Gunning: Get the Mobile Device in the Client’s Hands

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mobiletv.jpgADOTAS – It was an ambitious gambit that paid dividends — struck by some sort of malaise on the taxi ride to the Mobile Marketing Association’s Mobile Marketing Forum, JumpTap CMO Paran Johar pondered scrapping his presentation titled “Why David Will Beat Goliath” on mobile ad networks and instead having an onstage discussion with Tribal DBB CEO Paul Gunning.

Appropriately, Johar made it interactive by letting the audience decide — listen to him “blather on” about networks or get the real deal from the money man?

The crowd went with the money man — and got quite an interesting discussion per its choice.

Mobile clients still don’t understand the extent of what mobile advertising can do, Gunning argued. Why is a bit complicated — first off, there needs to be more interesting executions than banners as the space in inefficient from a creative, but more important players are practicing “voodoo” by making the space seem too complex.

“You cannot underestimate how much clients know,” he said.

There’s too much internal chatter and not enough education of clients. Mobile players need to stop talking to each other so much about devices and platforms because clients don’t care. They need to have the device, to use the device. The guy with the dollars is screaming, “Interact with me!” Gunning said, and the way to do that is get the device in his hands.

He suggested that the mobile platform at this point should be presented as a standalone platform to highlight the fact that it is the most personal platform and can engage consumers like no other.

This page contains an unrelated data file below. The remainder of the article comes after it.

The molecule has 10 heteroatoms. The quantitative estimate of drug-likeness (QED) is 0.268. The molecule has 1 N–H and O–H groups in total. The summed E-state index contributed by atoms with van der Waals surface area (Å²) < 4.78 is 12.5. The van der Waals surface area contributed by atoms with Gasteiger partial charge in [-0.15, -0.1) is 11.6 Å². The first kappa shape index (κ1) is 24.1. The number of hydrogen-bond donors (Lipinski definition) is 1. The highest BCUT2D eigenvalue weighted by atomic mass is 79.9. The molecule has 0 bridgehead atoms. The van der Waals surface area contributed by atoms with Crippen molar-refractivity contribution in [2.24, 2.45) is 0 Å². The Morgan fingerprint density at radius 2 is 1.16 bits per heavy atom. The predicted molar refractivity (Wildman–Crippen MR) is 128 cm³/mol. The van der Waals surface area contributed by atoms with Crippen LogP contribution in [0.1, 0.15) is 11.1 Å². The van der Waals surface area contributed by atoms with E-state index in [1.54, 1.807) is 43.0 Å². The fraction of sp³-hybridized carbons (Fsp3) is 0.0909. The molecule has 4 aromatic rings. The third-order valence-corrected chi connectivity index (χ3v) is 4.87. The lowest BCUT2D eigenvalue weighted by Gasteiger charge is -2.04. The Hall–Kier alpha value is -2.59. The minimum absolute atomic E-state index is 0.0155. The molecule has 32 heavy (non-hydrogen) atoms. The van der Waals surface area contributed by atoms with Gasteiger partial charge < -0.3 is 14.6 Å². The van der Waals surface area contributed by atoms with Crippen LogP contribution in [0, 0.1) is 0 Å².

Gunning also noted that the pharmaceutical industry has a growing interest in the mobile space — drug representatives are having a harder time accessing doctors, so the mobile medium is an effective way to pass on information.

As Apple’s iAd news was on many conference attendees’ minds, Gunning suggested that with its walled garden approach, Apple is actually preventing growth in the sector. Stepping in between agencies and clients on the creative side is worrisome behavior, he said. And compared to the $2.16 billion the MMA estimates will be spent on mobile advertising in 2010, the $60 million already committed to iAds is a drop in the bucket.

As for Google and AdMob, Gunning noted that big G seems to have it’s fingers in every mobile pot, from hardware to ad networks. However, the company isn’t hedging its bets — it’s playing all of them to win.

The great fear, Johar said, is that mobile advertising will fall into the chasm of email marketing has — an overload of content and too much spam has annoyed consumers to the point that it’s a laborious process to get their attention with an emailed offer. However, one could also say the same for display — belly fat and “work-from-home” ads have birthed banner blindness.

“I worry we’re one huge campaign away from killing the mobile space just like email,” Gunning sighed.

Mocking the perennial expression “This is the year of mobile!” Gunning summarized: “We gotta stop talking about ‘This is the year mobile advertising starts…’ It’s preventing us from moving forward.”

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